"You'll stay away from things that could put your sister and brother at risk. Don't race places where you might get arrested. Official records are created. Pictures get circulated and they can be discovered by unsavory people."

Dave looked away. The sun had almost set. It cast long, glittering colors across the Pacific waves, while the clouds that once shielded it hung still in the sky, left behind by its slow and unstoppable progress.

He turned to Ajax again. "I'll try to stay out of trouble."

"Don't try. Do it."

"I still have community service."

"Doing what?" Recant said, amused.

"Cleaning trash."

Thursday, July 9, 2015

Page 16 of Dave Adventure - Episode 1
Scroll to Monday, June 8 to read this tale from the beginning.


Coming off the elevator, which opened into the Boarder apartment, Dave said, "You like beer?"

"You eighteen yet, kiddo?" Recant said.

"I won't be drinking. It's in the fridge."

"Sure it's okay?" Recant said as he crossed the TV area near the door. Next came the dining area, then around a small divider and into the kitchen.

Dave waited near the patio door, and went outside when he saw Recant emerge with an IPA.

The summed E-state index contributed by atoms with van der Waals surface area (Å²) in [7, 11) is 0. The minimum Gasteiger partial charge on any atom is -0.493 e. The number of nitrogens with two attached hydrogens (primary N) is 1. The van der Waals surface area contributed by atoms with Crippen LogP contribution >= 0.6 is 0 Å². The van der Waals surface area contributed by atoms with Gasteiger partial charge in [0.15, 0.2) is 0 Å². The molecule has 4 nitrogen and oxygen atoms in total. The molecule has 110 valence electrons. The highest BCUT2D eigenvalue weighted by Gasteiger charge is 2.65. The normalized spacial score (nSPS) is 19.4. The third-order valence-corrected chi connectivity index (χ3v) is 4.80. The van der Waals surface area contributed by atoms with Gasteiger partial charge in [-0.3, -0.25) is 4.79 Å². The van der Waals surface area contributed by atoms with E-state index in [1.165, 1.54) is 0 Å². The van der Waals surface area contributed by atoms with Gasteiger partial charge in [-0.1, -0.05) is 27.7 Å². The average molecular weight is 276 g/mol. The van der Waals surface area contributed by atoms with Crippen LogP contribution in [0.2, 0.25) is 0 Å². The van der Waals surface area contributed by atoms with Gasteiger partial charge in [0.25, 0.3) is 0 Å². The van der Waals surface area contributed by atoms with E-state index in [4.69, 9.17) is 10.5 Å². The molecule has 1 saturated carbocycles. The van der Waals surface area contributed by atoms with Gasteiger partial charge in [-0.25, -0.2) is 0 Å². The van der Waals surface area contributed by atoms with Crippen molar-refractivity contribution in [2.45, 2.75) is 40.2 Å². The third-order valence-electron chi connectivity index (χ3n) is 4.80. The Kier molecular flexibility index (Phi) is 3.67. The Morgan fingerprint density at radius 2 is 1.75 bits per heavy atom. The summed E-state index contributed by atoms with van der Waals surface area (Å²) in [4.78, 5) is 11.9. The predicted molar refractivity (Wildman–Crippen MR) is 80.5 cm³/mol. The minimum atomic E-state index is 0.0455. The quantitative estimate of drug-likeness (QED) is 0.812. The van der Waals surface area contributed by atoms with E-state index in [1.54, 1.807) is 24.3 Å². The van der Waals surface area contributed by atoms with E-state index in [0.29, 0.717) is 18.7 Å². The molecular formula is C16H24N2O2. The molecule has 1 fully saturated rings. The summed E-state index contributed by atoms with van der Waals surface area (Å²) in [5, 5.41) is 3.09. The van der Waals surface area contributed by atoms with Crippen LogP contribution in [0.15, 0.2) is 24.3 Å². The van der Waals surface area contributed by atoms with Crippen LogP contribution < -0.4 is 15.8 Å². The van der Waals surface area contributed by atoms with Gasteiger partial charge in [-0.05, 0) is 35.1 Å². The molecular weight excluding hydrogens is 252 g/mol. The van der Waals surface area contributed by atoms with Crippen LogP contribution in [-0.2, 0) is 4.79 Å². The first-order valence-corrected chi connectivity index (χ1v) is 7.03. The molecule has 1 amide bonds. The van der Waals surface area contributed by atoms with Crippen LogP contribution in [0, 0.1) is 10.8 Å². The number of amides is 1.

Ajax sat in the corner of the balcony, watching the sun set to his right, on the western horizon. Purple, orange, pink, and a darkening white all competed for the prize of most spectacular entrant in the stakes of the sky. The white-haired older man put his book on a table, and propped his glasses on his head.

"How did it go?" Ajax said.

"Community service." Dave sat beside his legal guardian. "Thanks for letting me do it alone."

"You handled it. No fuss?"

"No fuss."

Recant came out with his beer.

Ajax raised his eyebrows. "I didn't know you two were friends."

"Dave came to me with a problem. Just trying to protect his anonymity," Recant said. He sat in a deep cushion chair. "Something I think you would appreciate."